Sri Lanka limits foreign currency holdings amid crisis
Sri Lanka will lower the maximum amount of foreign currency that individuals can possess to $10,000 from $15,000 and penalize anyone who holds it for more than three months, the central bank announced Thursday, as police fired tear gas and water cannons at thousands of students demanding the government step down for failing to solve the country’s economic crisis.
The students from the Inter University Students’ Federation attempted to march to the presidential residence but were blocked by police in the commercial center of the capital, Colombo.
Central Bank Governor Nandalal Weerasinghe said people must place their excess foreign currency in a bank or convert it into local currency within two weeks. After that time, Central Bank officials and police will conduct raids and anyone violating the new rules will be fined, he said.
The regulations, to be implemented under the country’s foreign exchange act, come amid a severe shortage of foreign currency that has sharply limited imports of essential items such as fuel, cooking gas, medicine and food.
For months, Sri Lankans have endured long lines to buy those essentials, most of which come from abroad. Shortages of hard currency have also hindered imports of raw materials for manufacturing and worsened inflation.
Protesters blocked main roads to demand gas and fuel, and television stations showed people in some areas fighting over limited stocks.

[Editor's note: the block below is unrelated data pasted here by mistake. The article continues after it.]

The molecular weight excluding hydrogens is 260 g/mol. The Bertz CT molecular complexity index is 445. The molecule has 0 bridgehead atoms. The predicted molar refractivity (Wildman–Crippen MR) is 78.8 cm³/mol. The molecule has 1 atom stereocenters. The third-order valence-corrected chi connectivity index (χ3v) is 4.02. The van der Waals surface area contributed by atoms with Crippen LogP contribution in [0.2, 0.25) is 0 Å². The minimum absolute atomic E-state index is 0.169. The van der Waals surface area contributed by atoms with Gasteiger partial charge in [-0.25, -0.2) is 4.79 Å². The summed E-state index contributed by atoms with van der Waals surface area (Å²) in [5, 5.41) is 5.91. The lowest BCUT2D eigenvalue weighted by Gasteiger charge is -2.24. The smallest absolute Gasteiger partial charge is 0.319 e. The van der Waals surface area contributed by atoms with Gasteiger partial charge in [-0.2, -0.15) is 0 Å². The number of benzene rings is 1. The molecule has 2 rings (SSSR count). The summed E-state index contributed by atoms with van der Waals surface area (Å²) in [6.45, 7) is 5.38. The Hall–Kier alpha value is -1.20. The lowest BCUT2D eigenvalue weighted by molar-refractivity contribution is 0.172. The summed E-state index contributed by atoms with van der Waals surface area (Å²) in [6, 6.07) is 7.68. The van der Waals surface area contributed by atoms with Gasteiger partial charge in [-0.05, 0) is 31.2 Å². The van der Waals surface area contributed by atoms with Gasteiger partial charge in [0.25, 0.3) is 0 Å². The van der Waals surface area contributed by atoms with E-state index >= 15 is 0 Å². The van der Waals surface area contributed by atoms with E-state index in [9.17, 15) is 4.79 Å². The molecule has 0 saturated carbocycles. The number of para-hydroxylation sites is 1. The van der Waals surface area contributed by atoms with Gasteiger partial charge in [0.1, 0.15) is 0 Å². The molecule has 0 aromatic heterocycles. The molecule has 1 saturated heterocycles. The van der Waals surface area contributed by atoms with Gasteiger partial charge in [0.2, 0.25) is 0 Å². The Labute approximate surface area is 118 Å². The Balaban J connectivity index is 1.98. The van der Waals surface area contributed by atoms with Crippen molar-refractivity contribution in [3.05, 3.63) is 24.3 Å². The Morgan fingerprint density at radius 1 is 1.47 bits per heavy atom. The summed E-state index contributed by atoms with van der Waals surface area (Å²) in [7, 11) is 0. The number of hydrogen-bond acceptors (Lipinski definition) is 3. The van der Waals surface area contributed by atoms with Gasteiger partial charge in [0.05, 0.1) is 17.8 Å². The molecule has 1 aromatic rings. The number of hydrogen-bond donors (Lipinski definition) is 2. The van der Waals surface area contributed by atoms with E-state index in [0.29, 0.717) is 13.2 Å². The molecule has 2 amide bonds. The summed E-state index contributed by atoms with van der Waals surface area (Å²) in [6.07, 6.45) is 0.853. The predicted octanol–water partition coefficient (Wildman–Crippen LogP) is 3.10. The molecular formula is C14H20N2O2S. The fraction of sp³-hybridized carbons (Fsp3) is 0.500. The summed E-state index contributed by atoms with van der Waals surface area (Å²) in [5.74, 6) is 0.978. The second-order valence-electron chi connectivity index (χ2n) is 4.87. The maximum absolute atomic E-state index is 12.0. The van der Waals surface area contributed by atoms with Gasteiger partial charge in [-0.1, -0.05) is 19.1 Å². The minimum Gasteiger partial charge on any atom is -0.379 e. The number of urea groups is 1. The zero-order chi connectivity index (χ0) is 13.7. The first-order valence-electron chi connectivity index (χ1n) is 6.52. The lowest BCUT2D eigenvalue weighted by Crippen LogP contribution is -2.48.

Weerasinghe said black-market premiums have led people to hoard foreign currency.
The Indian Ocean island nation is on the brink of bankruptcy and has suspended payments on its foreign loans. Its economic woes have brought on a political crisis, with the government facing widespread protests.
Sri Lanka has suspended repayment of about $7 billion in foreign loans due this year out of $25 billion to be repaid by 2026. The country’s total foreign debt is $51 billion. The finance ministry says the country currently has only $25 million in usable foreign reserves.
Sri Lanka is now almost without gasoline and faces an acute shortage of other fuels as well. Authorities have announced countrywide power cuts of up to four hours a day because they can’t supply enough fuel to power generating stations.
The government asked state employees not to go to work on Friday, except for those needed to maintain essential services, because of the fuel shortages.
Protesters have occupied the entrance to the president’s office for more than a month calling for President Gotabaya Rajapaksa to resign. Months of anti-government rallies have led to the near-dismantling of the once-powerful ruling family, with one of the president’s brothers resigning as prime minister, and other siblings and a nephew leaving their Cabinet posts.
Protesters accuse the Rajapaksas of triggering the crisis through corruption and misrule.
New Prime Minister Ranil Wickremesinghe said Monday that about $75 billion is needed urgently to help provide essential items, but the country’s treasury is struggling to find even $1 billion.
Attacks by Rajapaksa’s supporters on protesters last week sparked nationwide violence that left nine people, including a lawmaker, dead and more than 200 injured. Homes of lawmakers and their supporters were burned down.
Protesters hold Rajapaksa and his family – who have dominated nearly every aspect of life in Sri Lanka for most of the last 20 years – responsible for the crisis.
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